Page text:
1. Shimrit
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    Shimrit New Member

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    Location,Location, Location!!!

    Discussion in 'Character Development' started by Shimrit, Aug 20, 2016.

    Hi Everyone!

    Completely new here. I actually registered because I have a question that I’m guessing you never heard before, and I just can get an answer for it back home.

    So my native lounge is Hebrew, Up until now I’ve only written poetry. Now I want to start writing Romance. In Hebrew. And I've encountered a problem trying to develop my characters. You see, there is so much extra baggage to being Israeli and Jewish. I don’t want my characters to have to deal with that. I don’t want to write a novel about love in Israel. Just the basic international every person’s thing- a girl meets a guy and they fall in love. But can I locate them in nowhere land? Is it possible to build a character without locating it somewhere?
     
  2. SweetOrbMace
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    SweetOrbMace Member

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    I don't see why not, can't think of any reason to make a big deal of someone's background (in terms of where they're from) unless it's super relevant to the plot. As for location of the action, that is potentially harder but again I would say it depends what kind of story you want to write. I think there's something quite nice, maybe even poetic, about not defining place - plenty of works across all narrative genres set in a no-time, no-place kind of thing - especially if you want to focus on the "girl meets a guy and they fall in love" thing you mention. If you keep the focus that tight I'm sure you could simply say "the city" (or wherever) to define place.
     
  3. Shimrit
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    Shimrit New Member

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    Interesting... Thank you very much! I wonder if the no- time no- place thing would work. I like the idea. I just hope my characters wouldn't come out superficial.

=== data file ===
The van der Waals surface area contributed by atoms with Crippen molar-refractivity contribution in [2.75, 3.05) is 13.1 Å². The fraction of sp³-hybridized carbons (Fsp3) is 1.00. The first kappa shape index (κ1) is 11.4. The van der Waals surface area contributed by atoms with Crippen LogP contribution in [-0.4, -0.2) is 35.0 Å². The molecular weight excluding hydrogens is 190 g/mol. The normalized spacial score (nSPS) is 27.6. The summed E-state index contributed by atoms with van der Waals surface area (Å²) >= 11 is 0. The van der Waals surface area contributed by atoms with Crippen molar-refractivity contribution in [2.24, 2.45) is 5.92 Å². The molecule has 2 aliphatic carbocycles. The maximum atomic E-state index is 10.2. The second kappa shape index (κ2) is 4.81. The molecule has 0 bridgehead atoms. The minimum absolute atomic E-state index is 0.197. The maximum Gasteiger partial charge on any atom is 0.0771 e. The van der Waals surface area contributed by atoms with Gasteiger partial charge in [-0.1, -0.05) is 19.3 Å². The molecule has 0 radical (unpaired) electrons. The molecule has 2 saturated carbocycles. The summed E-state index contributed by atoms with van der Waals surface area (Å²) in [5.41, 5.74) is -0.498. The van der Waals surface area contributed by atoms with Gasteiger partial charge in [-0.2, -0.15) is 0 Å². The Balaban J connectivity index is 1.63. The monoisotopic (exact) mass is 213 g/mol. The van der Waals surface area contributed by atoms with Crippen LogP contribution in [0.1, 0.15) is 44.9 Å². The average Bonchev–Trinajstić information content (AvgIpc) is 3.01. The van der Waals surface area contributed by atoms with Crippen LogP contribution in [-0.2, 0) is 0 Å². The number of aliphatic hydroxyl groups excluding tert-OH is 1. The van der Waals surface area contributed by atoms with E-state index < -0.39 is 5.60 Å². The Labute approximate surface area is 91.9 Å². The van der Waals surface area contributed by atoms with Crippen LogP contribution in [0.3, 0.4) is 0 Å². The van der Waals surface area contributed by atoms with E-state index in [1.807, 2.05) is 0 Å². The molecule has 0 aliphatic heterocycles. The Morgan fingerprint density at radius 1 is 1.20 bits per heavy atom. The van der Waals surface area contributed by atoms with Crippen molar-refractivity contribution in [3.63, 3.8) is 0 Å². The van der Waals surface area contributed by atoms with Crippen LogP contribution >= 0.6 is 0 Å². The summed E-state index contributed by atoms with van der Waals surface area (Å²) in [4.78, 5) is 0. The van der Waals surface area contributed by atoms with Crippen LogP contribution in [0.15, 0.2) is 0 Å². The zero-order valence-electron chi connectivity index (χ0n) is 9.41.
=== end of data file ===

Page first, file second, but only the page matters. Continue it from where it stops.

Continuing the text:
4. SweetOrbMace
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    SweetOrbMace Member

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    They won't if you don't write them that way :)

    What about (in no particular order) their careers, their friendships, their hobbies, their hopes, dreams, and fears for the future, their attitudes towards romance, age, financial situation, attitude toward life (outgoing, introverted, optimistic, pessimistic, etc.)... I'm sure other posters and you yourself can think of much more defining characteristics than nationality than what I've just quickly listed too.

    So, I'm sure you'll do fine. Go for it.
     
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  5. Shimrit
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    Shimrit New Member

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    Will do:) How many characters do you think a book needs? Is there a minimum number?
     
  6. Scot
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    Scot Active Member

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    If it's a romance you need at least two, be a bit narcissistic otherwise. ;)

    There's no reason why your novel can't be in a fictitious place, though there has to be certain cultural elements and social norms your characters have to meet (unless it's fantasy of sci-fi).
     
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  7. Shimrit
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    Shimrit New Member

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    Fantasy sounds good! I might go for a vampire:D
     

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